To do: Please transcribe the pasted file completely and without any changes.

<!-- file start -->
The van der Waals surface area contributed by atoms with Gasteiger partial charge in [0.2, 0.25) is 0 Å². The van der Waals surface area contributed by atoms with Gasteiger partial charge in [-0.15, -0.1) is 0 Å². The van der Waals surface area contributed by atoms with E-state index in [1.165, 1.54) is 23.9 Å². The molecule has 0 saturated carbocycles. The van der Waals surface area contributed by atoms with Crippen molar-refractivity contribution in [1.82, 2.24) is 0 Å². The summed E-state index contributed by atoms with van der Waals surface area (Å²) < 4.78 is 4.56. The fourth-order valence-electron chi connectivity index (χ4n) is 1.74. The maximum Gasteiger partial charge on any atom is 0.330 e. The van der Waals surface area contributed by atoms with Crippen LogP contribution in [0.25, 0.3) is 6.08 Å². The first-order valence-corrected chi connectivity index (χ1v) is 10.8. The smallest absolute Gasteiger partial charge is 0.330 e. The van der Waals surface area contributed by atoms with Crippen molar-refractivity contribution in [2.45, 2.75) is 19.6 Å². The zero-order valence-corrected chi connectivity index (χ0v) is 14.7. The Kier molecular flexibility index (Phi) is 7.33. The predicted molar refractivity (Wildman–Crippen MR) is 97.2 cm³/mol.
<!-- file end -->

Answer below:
The van der Waals surface area contributed by atoms with Gasteiger partial charge in [0.2, 0.25) is 0 Å². The van der Waals surface area contributed by atoms with Gasteiger partial charge in [-0.15, -0.1) is 0 Å². The van der Waals surface area contributed by atoms with E-state index in [1.165, 1.54) is 23.9 Å². The molecule has 0 saturated carbocycles. The van der Waals surface area contributed by atoms with Crippen molar-refractivity contribution in [1.82, 2.24) is 0 Å². The summed E-state index contributed by atoms with van der Waals surface area (Å²) < 4.78 is 4.56. The fourth-order valence-electron chi connectivity index (χ4n) is 1.74. The maximum Gasteiger partial charge on any atom is 0.330 e. The van der Waals surface area contributed by atoms with Crippen LogP contribution in [0.25, 0.3) is 6.08 Å². The first-order valence-corrected chi connectivity index (χ1v) is 10.8. The smallest absolute Gasteiger partial charge is 0.330 e. The van der Waals surface area contributed by atoms with Crippen molar-refractivity contribution in [2.45, 2.75) is 19.6 Å². The zero-order valence-corrected chi connectivity index (χ0v) is 14.7. The Kier molecular flexibility index (Phi) is 7.33. The predicted molar refractivity (Wildman–Crippen MR) is 97.2 cm³/mol.